« Big Brother Is Watching | Main | Girls Trip »

It Takes a Village

All-these-sons-movie-review-billy-moore
Concordia Studio

MOVIE REVIEW
All These Sons (2021)

The documentary “All These Sons” looks at two Chicago nonprofits – Maafa Redemption Project and Inner-City Muslim Action Network’s Green ReEntry – working to deescalate the gun violence plaguing the city’s south and west sides. Billy Moore, life coach and case manager at IMAN, served a 20-year sentence for murder. Robert Ervin, life coach and program manager at Maafa and deacon of New Mount Pilgrim Church, is apparently also a former convict. Having been lured down the wrong paths themselves, these reformed men now serve as father figures to at-risk youths struggling with broken families, mental health issues and/or substance abuse, and help steer them in the right direction.

It’s a herculean effort as one would imagine. In addition to a myriad of social ills bedeviling them, there are also structural obstacles such as the city closing some 50 schools in 2013 alone. The rebellious young men are sometimes too caught up in their own world and don’t think others truly grasp their circumstances – one can always lead them to water; making them drink poses an entirely different set of challenges.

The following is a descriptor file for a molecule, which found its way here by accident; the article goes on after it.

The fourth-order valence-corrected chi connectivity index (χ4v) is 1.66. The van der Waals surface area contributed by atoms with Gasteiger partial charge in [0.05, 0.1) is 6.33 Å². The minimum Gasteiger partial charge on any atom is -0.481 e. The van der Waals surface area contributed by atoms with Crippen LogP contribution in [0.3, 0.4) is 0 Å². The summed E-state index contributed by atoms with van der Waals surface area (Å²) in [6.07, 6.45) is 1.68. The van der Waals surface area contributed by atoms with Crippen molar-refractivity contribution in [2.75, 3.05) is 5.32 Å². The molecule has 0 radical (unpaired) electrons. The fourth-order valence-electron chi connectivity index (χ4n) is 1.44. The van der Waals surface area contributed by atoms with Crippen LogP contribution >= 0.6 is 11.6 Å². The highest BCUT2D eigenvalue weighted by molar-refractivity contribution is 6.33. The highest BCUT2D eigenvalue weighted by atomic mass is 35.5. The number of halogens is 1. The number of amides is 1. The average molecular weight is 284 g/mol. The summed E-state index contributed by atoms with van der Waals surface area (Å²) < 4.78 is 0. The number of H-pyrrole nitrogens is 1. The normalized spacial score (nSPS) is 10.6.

The film, directed by Bing Liu of the Oscar-nominated “Minding the Gap” and Joshua Altman, doesn’t set out to be that inspirational feel-good story featured on the local evening newscast or a self-congratulatory puff piece for fundraising purposes. There is a clear-eyed moment in the film illustrating the hustle of the nonprofit industrial complex, within which different social service organizations vie for the same coin. On top of carrying out their missions, they must also devote time and energy to appeasing their funders.

“All These Sons” doesn’t offer any easy solutions or send us off with a disposable happy ending so we can carry on with our lives. It does provide a fairly comprehensive at-a-glance view of the factors surrounding these inner-city issues. Organizations and people like Mr. Moore and Deacon Ervin are doing their heroic best, but they desperately need meaningful cooperation from governments and across different communities.

Comments

Post a comment

This weblog only allows comments from registered users. To comment, please Sign In.

© 2008-2021 Critic's Notebook and its respective authors. All rights reserved. | Privacy Policy | Terms of Use
Subscribe to Critic's Notebook | Follow Us on Twitter | Contact Us | Write for Us | Reprints and Permissions